For years people have been talking about the coming Great and Holy Synod of the Orthodox Church, but as the date approaches it seems to be shrinking, to be neither great nor holy. It gets less great as more and more churches say that they will not participate, and less holy as more and more object to the way it is being planned and run.
Here are some comments that are worth reading Some Reflections on the Approaching Great and Holy Synod of the Orthodox Church | Public Orthodoxy:
It seems to me of paramount importance that the Synod, as His All-Holiness asserts, should show that the Orthodox Church wants genuinely to communicate with the world. We have treasures to share, in the Gospel, and the wisdom acquired through many centuries of believers following in our Lord’s footsteps and living in the grace of the Resurrection. It is also true that many in the West want to hear our voice, what we have to tell them of Christ. It will be a betrayal of everything we hold dear if the result of the Synod is that the world perceives the Orthodox apparently concerned solely with themselves in a fearful and introspective way.
I’m not sure that I agree with that.
It seems to me that synods and councils are introspective. They are not the means by which the church communicates with the world. They are essentially the Church looking at itself, and perhaps in relation to the world, but for its own sake, and not for the sake of the world. It is in other activities that the Church interacts with the world, not through synods and councils.
When the fathers of the first Ecumenical Council met in Nicaea in 325, the world was not desperately anxious to know whether the Son was of the same essence as the Father, or only of similar essence. That was an issue that was really internal to the Church, though of course it would affect the way the Church approached and saw the world.
I suppose that is one reason that the coming Great and Holy Synod has hardly made any impression on me until now. There hasn’t been any burning issue of dogma that has needed to be resolved. I was content to wait and see what the Synod came up with, and then discuss it. And that is where Dr Andrew Louth’s paper gets interesting — as he points out, the discussion documents came out late, and there was no time for discussion, and that is the main reason that some churches are withdrawing. Instead of being a Pan-Orthodox Council, as many had hoped, it seems to be turning into a Constantinopolitan Council to which some other churches have been invited.
Among the reasons given for not attending the council is this one 11 reasons not to participate in the Pan-Orthodox Council | Katehon think tank. Geopolitics & Tradition:
The draft document “of the Orthodox Church’s relations with the rest of the Christian world” provoked the greatest debate and criticism in the various Local Churches. It is of great concern that Christians, who have fallen away from the Church, are not called by traditional theological terms as heretics and schismatics anywhere in the project, and only the “Christian churches”, “confessions” (p. 6), “near and far” (p. 4).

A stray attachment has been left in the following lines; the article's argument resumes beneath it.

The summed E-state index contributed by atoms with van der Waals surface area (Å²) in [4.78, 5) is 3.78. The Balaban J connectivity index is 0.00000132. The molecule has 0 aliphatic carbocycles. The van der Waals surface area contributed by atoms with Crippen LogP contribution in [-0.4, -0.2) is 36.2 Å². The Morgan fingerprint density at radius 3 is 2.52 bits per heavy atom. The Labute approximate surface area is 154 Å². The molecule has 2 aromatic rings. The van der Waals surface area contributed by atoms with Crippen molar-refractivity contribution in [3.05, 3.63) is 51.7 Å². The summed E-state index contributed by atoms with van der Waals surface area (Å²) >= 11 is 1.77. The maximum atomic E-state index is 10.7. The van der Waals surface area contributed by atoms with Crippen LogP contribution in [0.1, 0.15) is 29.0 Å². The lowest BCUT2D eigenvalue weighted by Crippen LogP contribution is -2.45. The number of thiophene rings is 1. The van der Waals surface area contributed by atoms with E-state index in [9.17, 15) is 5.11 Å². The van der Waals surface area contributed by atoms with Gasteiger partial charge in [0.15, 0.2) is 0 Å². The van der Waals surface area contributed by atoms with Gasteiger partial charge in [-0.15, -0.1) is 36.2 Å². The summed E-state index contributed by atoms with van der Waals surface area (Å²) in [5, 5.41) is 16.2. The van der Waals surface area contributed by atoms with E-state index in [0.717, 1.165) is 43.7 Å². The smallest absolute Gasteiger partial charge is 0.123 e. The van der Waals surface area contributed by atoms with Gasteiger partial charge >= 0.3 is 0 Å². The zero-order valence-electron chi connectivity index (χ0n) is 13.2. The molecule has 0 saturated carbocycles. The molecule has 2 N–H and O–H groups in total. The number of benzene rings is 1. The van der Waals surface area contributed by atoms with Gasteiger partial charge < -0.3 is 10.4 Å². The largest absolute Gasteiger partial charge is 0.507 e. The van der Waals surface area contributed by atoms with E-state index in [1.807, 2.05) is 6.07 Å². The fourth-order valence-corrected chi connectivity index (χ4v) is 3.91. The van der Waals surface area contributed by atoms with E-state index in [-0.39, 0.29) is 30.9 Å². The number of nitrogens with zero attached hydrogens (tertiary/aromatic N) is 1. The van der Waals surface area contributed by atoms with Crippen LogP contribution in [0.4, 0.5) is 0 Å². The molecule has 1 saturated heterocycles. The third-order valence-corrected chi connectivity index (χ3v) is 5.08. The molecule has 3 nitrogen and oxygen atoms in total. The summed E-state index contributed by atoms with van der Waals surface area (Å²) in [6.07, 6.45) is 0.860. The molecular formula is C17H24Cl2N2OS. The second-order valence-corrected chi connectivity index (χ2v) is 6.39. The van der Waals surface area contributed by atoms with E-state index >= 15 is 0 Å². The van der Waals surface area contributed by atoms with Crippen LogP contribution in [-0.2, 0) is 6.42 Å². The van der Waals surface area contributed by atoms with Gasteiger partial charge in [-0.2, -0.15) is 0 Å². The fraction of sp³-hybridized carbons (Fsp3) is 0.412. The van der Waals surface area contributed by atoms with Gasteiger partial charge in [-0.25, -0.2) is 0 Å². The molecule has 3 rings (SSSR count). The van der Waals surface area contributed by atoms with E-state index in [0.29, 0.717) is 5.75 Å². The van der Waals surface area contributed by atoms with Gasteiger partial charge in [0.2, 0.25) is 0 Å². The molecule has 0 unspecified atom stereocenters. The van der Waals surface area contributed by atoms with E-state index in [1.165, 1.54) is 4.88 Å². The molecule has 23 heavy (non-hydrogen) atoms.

And that seems odd to me, because that is one issue where things differ notably between the times of the Seven Ecumenical Councils and now, and so it really needs to be discussed by representatives of all the Orthodoc Churches. The Seven Ecumenical Councils dealt with heresies, and there were schisms, and so it was appropriate to speak of heretics and schismatics. But today there is a phenomenon that was entirely unknown to the fathers of the Seven Ecumenical Councils — denominationalism.
While it still makes sense today to call those who contumaciously reject the teaching of the Church “heretics”, and those who contumaciously reject the fellowship (kinonia) of the Church “schismatics” (cf Acts 2:42), it makes no sense, it seems to me, to use those terms to refer to those who have never been members of the Orthodox Church. Those are people who belong to denominations that may have been schismatic in their origin, and are often schisms from schisms from schisms, but those who belong to such denominations today, and have never been members of the Orthodox Church cannot be regarded as “heretics” or “schismatics” in the sense that the fathers of the Seven Ecumenical Councils used those terms. Many such people have never heard of the Orthodox Church, and have no idea of its origins, teachings or even its existence. There are more than 10000 Christian denominations in South Africa alone — nobody knows exactly how many, and new ones are being formed every week. Some of their teachings might be heretical from an Orthodox point of view, and if members of the Orthodox Church propagated any of those teachings they could indeed be called heretics, but the same term loses its meaning when applied to people who are not members of the Church and are not, in many cases, even aware of its existencve.
Perhaps the Pan-Orthodox Synod/Council needs to consider denominationalism, and to define the term and decide on how to approach it, but if it should, the preparation for it seems to be very inadequate. And those who are calling for a postponement are probably right.
For more on the synod and its background, see As Pan-Orthodox Council Approaches, Conflicts and Uncertainty Intensify | Catholic World Report – Global Church news and views